Have a look at the gorgeously erotic ‘Elegy On His Mistress Going to Bed‘ where he urges her to take off all her clothes because ‘what needst thou hast more covering than a man?’

Cheeky!

A sketch of John Donne as a young man taken from a painting. It shows a romantic looking young man with full lips, a long nose and soulful eyes. He is dark with pale skin.

Donne was considered quite a hottie as a young man. By all accounts he spent most of his youth sleeping his way around London. In 1621, following the death of his beloved wife, Donne became Dean of St Paul’s and delivered fiery sermons to which people flocked. Particularly women!

Sonnet 14 is one of the Holy Sonnets Donne wrote later in life, having put his erotic love poetry behind him. Born a Catholic at a time when practising Catholicism was a crime, Donne struggled dreadfully with his faith. He converted to Church of England Protestantism but never shook off a sense of lack of self worth, citing the sins of his misspent youth.

In this sonnet Donne’s speaker is desperate. Crippled with sin, broken and weak, he begs for God to come and subdue him, ‘overthrow’ him, as he recognises he doesn’t have the strength to find God himself. Most striking of all, Donne uses the sonnet form. This would traditionally have been used to woo mistresses. With his use of violent and sexual imagery,  Donne would have shocked his reader rigid. The effect of using erotic vocabulary in a devotional lyric is dramatic and powerful..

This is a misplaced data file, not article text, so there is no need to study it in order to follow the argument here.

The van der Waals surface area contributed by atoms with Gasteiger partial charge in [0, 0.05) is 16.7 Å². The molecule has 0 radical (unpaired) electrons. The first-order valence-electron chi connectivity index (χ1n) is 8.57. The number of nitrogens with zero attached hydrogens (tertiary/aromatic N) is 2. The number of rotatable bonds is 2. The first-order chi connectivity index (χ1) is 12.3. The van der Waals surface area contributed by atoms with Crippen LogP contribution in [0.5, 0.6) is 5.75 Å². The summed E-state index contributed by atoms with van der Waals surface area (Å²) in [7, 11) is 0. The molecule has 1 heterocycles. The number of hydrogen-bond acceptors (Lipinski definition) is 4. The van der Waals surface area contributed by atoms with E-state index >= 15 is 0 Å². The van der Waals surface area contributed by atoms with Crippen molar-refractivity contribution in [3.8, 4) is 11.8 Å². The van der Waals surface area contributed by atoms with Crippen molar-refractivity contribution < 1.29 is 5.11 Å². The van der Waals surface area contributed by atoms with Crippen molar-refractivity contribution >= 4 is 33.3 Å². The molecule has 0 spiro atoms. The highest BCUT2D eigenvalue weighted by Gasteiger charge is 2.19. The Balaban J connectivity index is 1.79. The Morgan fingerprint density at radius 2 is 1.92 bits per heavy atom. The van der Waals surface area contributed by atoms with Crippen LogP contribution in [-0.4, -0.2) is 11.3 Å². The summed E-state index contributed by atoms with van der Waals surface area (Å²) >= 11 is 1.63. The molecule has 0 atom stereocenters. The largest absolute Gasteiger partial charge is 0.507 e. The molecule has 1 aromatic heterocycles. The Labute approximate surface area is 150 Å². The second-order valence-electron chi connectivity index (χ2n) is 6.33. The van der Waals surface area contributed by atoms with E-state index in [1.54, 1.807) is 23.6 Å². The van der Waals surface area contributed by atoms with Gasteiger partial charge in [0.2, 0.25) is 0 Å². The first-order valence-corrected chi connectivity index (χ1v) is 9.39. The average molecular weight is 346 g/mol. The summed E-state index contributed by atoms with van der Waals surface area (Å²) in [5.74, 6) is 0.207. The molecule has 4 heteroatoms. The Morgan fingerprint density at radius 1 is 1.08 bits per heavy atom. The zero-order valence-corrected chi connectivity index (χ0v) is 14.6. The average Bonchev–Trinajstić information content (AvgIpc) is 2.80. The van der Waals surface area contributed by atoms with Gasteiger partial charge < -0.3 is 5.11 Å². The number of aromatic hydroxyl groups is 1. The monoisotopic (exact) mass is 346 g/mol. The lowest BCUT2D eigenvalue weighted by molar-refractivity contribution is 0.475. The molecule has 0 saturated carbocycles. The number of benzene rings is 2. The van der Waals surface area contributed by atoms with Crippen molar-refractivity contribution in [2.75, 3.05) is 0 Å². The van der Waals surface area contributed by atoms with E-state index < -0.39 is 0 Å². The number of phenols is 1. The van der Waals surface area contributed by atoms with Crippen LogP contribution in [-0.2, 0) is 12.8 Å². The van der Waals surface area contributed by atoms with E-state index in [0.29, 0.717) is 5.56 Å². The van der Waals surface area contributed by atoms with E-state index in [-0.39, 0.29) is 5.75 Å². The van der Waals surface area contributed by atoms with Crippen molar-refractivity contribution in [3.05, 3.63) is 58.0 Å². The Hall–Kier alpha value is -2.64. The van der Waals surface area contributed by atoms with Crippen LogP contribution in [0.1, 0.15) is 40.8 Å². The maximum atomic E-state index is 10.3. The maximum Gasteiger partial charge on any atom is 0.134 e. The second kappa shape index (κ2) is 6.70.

Have a look…

Holy Sonnet XIV

Batter my heart, three-person’d God, for you

As yet but knock, breathe, shine, and seek to mend;

That I may rise and stand, o’erthrow me, and bend

Your force to break, blow, burn, and make me new.

I, like an usurp’d town to another due,

Labor to admit you, but oh, to no end;

Reason, your viceroy in me, me should defend,

But is captiv’d, and proves weak or untrue.